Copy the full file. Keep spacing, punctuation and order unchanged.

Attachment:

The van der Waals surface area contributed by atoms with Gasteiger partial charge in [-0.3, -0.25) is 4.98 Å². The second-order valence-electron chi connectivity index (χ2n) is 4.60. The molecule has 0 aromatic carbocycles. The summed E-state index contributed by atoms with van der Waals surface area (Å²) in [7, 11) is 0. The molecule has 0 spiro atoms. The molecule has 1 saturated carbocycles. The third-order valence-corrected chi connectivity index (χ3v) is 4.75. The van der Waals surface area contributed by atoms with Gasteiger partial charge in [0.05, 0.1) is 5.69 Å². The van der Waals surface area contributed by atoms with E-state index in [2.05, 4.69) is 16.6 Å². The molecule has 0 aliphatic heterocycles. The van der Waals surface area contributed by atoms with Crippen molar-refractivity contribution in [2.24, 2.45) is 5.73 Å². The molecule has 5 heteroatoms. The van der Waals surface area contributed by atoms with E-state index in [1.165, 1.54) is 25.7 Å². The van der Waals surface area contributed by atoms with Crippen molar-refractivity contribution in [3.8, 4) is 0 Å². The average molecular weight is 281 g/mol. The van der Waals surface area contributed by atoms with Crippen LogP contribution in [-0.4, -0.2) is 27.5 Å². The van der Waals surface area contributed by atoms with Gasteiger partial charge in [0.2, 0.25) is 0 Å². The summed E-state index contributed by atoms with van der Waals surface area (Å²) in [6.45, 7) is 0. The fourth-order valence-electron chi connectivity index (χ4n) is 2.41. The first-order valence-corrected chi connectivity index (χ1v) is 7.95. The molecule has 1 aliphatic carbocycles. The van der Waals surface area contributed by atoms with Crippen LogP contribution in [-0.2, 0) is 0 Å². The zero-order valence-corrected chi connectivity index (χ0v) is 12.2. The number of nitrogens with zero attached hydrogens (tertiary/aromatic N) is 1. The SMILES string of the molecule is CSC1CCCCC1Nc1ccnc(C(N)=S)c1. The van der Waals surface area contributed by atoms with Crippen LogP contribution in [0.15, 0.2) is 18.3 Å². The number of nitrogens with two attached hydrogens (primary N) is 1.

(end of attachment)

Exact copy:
The van der Waals surface area contributed by atoms with Gasteiger partial charge in [-0.3, -0.25) is 4.98 Å². The second-order valence-electron chi connectivity index (χ2n) is 4.60. The molecule has 0 aromatic carbocycles. The summed E-state index contributed by atoms with van der Waals surface area (Å²) in [7, 11) is 0. The molecule has 0 spiro atoms. The molecule has 1 saturated carbocycles. The third-order valence-corrected chi connectivity index (χ3v) is 4.75. The van der Waals surface area contributed by atoms with Gasteiger partial charge in [0.05, 0.1) is 5.69 Å². The van der Waals surface area contributed by atoms with E-state index in [2.05, 4.69) is 16.6 Å². The molecule has 0 aliphatic heterocycles. The van der Waals surface area contributed by atoms with Crippen molar-refractivity contribution in [2.24, 2.45) is 5.73 Å². The molecule has 5 heteroatoms. The van der Waals surface area contributed by atoms with E-state index in [1.165, 1.54) is 25.7 Å². The van der Waals surface area contributed by atoms with Crippen molar-refractivity contribution in [3.8, 4) is 0 Å². The average molecular weight is 281 g/mol. The van der Waals surface area contributed by atoms with Crippen LogP contribution in [-0.4, -0.2) is 27.5 Å². The van der Waals surface area contributed by atoms with Gasteiger partial charge in [0.2, 0.25) is 0 Å². The summed E-state index contributed by atoms with van der Waals surface area (Å²) in [6.45, 7) is 0. The fourth-order valence-electron chi connectivity index (χ4n) is 2.41. The first-order valence-corrected chi connectivity index (χ1v) is 7.95. The molecule has 1 aliphatic carbocycles. The van der Waals surface area contributed by atoms with Crippen LogP contribution in [-0.2, 0) is 0 Å². The zero-order valence-corrected chi connectivity index (χ0v) is 12.2. The number of nitrogens with zero attached hydrogens (tertiary/aromatic N) is 1. The SMILES string of the molecule is CSC1CCCCC1Nc1ccnc(C(N)=S)c1. The van der Waals surface area contributed by atoms with Crippen LogP contribution in [0.15, 0.2) is 18.3 Å². The number of nitrogens with two attached hydrogens (primary N) is 1.